9
votes
1answer
765 views

Why does a broken hash function undermine an HMAC?

For instance, what makes MD4 a bad choice for an HMAC? In this case I am asking about MD4 because its less than ideal. I know that a preimage attack can be used to undermine the system, but why? ...
9
votes
4answers
963 views

Can I determine if a user has the wrong symmetric encryption key?

We're using the Objectivity/DB object database with a custom encryption plugin that encrypts serialized objects on disk. Encryption uses AES with a shared secret key held by all users. I would like to ...
9
votes
4answers
705 views

Authenticated DH, what protocols are secure?

I read about STS + variants being insecure in the SIGMA paper, which then proposes SIGMA as a replacement. Are the SIGMA variants still considered secure or are there some other protocol that's ...
9
votes
1answer
192 views

Can Grover's algorithm be parallelized?

Using a quantum computer, Grover's algorithm can search an unordered list of length $N$ in time $\sqrt{N}$. Applied to cryptography this means that it can recover $n$ bit keys and find preimages for $...
8
votes
4answers
486 views

Why to try get key out of white box crypto? How can one protect WBC itself?

Help me understand the following. With WBC the question is mainly being stated as can one try to break WBC to identify the key. My question is: Why would one ever want to do that anyways? If one can ...
8
votes
2answers
3k views

Should I salt an AES password at each encryption?

I saw a sample code where the same password is salted with a different value (using PBKDF2) for each encryption. That means that the salt must be stored for each encrypted message. I don't understand ...
8
votes
1answer
382 views

Alice trusts Bob only when Bob trusts Alice

some story first: Alice and Bob both have public/private key pairs. Now Bob wants Alice to sign his public key id. Alice agrees but only when Bob signs the public key id of her. Is this something ...
8
votes
2answers
2k views

Use of salt to hash a password

In a few implementations of hashed passwords, I have seen that the length of the random salt is chosen to be, say, 10 or "some constant". Is there any specific reason why the salt is chosen to have a ...
7
votes
2answers
543 views

Is SHA-1 still practically secure under specific scenarios?

It is conjectured that SHA-1 has been broken from the "research" perspective but no in real world. That is that there is an algebraic attack that explores weaknesses on its algebraic construction. The ...
7
votes
3answers
2k views

Change Salt when Changing Password?

Assume a password storage scheme using a computationally-expensive hash algorithm and a CSPRNG salt. User ID, salt, and hash value are stored in a table; if the table is compromised, all three ...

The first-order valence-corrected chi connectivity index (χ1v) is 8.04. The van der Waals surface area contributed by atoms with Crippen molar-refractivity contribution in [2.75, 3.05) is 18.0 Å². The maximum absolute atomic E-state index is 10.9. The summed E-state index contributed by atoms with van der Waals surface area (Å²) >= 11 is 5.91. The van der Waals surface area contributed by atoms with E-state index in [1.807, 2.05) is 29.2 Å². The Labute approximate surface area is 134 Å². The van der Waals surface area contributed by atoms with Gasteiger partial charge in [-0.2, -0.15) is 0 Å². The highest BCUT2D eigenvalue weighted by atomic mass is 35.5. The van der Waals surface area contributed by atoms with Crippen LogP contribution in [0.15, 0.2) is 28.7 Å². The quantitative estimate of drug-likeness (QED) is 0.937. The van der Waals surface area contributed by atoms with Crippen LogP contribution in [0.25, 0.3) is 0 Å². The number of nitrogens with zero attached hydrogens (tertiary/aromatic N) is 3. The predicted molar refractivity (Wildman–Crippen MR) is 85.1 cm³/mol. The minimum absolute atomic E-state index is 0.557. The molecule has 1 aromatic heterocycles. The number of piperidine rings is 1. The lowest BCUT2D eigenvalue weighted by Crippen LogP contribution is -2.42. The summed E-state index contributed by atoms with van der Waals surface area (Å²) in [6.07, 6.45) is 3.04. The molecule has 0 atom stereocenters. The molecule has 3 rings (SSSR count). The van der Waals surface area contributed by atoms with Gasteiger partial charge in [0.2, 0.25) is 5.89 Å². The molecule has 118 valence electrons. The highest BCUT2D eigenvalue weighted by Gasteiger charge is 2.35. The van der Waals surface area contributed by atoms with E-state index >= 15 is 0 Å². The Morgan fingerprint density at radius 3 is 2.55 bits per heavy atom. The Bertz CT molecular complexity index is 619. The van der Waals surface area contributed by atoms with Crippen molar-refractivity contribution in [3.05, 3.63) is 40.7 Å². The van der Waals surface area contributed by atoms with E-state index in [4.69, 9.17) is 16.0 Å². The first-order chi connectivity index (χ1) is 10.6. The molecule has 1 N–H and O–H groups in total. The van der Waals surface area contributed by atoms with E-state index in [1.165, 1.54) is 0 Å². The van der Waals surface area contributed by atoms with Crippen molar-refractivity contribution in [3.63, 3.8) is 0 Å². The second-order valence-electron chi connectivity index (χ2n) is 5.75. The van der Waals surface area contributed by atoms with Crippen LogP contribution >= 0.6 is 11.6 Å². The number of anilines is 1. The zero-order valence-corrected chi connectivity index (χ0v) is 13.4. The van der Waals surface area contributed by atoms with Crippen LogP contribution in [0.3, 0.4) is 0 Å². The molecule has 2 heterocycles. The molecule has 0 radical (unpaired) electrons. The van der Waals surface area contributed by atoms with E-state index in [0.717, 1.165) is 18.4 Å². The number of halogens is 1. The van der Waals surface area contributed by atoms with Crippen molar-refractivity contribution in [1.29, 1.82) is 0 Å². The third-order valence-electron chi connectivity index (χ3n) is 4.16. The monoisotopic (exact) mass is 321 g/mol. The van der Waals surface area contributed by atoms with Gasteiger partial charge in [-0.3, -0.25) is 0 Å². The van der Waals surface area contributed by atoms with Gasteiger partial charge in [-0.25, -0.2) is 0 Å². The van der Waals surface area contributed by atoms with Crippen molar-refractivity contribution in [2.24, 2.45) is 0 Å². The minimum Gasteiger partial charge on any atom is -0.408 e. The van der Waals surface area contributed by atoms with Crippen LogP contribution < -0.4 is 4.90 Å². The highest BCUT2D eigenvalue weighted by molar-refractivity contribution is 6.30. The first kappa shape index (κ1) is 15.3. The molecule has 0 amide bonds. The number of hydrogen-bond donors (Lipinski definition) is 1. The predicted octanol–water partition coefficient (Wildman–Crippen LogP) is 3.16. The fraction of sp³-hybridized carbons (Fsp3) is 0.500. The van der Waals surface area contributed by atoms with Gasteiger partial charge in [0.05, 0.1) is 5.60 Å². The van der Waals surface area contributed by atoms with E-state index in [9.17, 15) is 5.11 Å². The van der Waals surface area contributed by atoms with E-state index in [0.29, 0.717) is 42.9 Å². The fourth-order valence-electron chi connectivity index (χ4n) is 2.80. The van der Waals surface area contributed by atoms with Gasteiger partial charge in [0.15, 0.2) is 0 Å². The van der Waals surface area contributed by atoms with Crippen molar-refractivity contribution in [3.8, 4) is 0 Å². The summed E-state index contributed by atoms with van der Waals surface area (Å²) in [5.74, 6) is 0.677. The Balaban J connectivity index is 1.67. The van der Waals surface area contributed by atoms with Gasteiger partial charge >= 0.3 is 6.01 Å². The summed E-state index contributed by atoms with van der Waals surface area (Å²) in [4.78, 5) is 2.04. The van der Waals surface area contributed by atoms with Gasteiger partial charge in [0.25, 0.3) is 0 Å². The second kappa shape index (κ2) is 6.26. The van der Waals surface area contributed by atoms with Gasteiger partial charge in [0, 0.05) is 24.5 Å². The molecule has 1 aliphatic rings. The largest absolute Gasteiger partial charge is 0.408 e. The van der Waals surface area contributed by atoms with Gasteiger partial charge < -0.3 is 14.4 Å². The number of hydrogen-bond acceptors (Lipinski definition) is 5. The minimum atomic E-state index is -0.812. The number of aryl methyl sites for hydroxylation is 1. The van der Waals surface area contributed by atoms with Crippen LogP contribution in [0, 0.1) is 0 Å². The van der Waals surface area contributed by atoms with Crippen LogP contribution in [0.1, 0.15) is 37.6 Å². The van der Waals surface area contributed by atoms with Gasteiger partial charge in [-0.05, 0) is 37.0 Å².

7
votes
2answers
1k views

Does a trace of SSL packets provide a proof of data authenticity?

I'm wondering if it would make sense to record a whole HTTPS session, publish its encryption keys and present it to third parties as a proof that this particular data was sent by a given server ...
7
votes
1answer
959 views

How does a “Tiger Tree Hash” handle data whose size isn't a power of two?

Constructing a hash tree is simple enough if the data fits into a number of blocks that is a power of two. ...
7
votes
5answers
7k views

Why do we need asymmetric algorithms for key exchange?

In SSL protocols, both symmetric and asymmetric algorithms are used. Why is it so? The symmetric algorithms are more secure and easier to implement. Why are asymmetric algorithms usually preferred in ...
7
votes
3answers
3k views

How to attack a classical cipher using known partial plaintext?

I have a ciphertext generated by a classical cipher. I do not know what was cipher used to generate it. I do however have the beginning of the plaintext. What are the cryptanalysis approaches for ...
6
votes
2answers
297 views

Secure degree reduction for Shamir's secret sharing

I understand the basic Shamir Secret Sharing protocol, and when two shares are multiplied, the degree of the polynomial increases. I've seen in a number of papers a reference to a degree reduction ...
6
votes
1answer
563 views

Proof of storage scheme

I'm familiar with client puzzles, where the client performs some work and there is a way to prove to the server that the client has done so. Is there a way to do this, but where the client's resource ...
6
votes
1answer
2k views

Reusing keys with AES-CBC

I heard that key/IV pairs must not be reused in AES-CTR, or when using any stream cipher for that matter. Yet the attacks described do not seem to apply to AES-CBC. Is reusing the same key several ...
6
votes
1answer
1k views